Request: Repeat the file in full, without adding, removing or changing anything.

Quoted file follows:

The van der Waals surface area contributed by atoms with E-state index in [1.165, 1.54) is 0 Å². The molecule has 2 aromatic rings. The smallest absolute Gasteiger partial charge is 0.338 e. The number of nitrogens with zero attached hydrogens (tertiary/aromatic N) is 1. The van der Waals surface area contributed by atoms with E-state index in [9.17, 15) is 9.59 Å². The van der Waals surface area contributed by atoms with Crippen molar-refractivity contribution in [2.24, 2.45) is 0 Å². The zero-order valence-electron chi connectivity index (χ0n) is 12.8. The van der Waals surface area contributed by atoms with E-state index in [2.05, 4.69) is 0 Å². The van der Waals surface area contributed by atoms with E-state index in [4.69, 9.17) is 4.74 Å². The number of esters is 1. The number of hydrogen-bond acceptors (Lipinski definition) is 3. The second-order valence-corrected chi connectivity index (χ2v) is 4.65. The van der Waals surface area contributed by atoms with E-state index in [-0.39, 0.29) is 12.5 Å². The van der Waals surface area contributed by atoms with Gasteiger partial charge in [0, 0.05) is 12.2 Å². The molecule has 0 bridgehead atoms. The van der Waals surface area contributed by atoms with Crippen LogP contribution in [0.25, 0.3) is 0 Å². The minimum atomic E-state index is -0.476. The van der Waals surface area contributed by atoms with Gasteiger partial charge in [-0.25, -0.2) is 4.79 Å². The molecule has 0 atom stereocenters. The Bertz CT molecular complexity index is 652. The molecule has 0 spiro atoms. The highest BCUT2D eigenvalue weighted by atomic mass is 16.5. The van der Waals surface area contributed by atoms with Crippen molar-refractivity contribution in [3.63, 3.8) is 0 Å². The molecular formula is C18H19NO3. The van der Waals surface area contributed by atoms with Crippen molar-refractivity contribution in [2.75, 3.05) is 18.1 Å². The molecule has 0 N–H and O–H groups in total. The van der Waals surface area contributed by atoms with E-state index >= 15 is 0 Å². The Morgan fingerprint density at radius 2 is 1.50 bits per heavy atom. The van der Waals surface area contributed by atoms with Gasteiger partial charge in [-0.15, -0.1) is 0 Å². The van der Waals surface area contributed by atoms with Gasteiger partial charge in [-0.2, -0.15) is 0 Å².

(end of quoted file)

The van der Waals surface area contributed by atoms with E-state index in [1.165, 1.54) is 0 Å². The molecule has 2 aromatic rings. The smallest absolute Gasteiger partial charge is 0.338 e. The number of nitrogens with zero attached hydrogens (tertiary/aromatic N) is 1. The van der Waals surface area contributed by atoms with E-state index in [9.17, 15) is 9.59 Å². The van der Waals surface area contributed by atoms with Crippen molar-refractivity contribution in [2.24, 2.45) is 0 Å². The zero-order valence-electron chi connectivity index (χ0n) is 12.8. The van der Waals surface area contributed by atoms with E-state index in [2.05, 4.69) is 0 Å². The van der Waals surface area contributed by atoms with E-state index in [4.69, 9.17) is 4.74 Å². The number of esters is 1. The number of hydrogen-bond acceptors (Lipinski definition) is 3. The second-order valence-corrected chi connectivity index (χ2v) is 4.65. The van der Waals surface area contributed by atoms with E-state index in [-0.39, 0.29) is 12.5 Å². The van der Waals surface area contributed by atoms with Gasteiger partial charge in [0, 0.05) is 12.2 Å². The molecule has 0 bridgehead atoms. The van der Waals surface area contributed by atoms with Crippen LogP contribution in [0.25, 0.3) is 0 Å². The minimum atomic E-state index is -0.476. The van der Waals surface area contributed by atoms with Gasteiger partial charge in [-0.25, -0.2) is 4.79 Å². The molecule has 0 atom stereocenters. The Bertz CT molecular complexity index is 652. The molecule has 0 spiro atoms. The highest BCUT2D eigenvalue weighted by atomic mass is 16.5. The van der Waals surface area contributed by atoms with Crippen molar-refractivity contribution in [3.63, 3.8) is 0 Å². The molecular formula is C18H19NO3. The van der Waals surface area contributed by atoms with Crippen molar-refractivity contribution in [2.75, 3.05) is 18.1 Å². The molecule has 0 N–H and O–H groups in total. The van der Waals surface area contributed by atoms with E-state index >= 15 is 0 Å². The Morgan fingerprint density at radius 2 is 1.50 bits per heavy atom. The van der Waals surface area contributed by atoms with Gasteiger partial charge in [-0.15, -0.1) is 0 Å². The van der Waals surface area contributed by atoms with Gasteiger partial charge in [-0.2, -0.15) is 0 Å².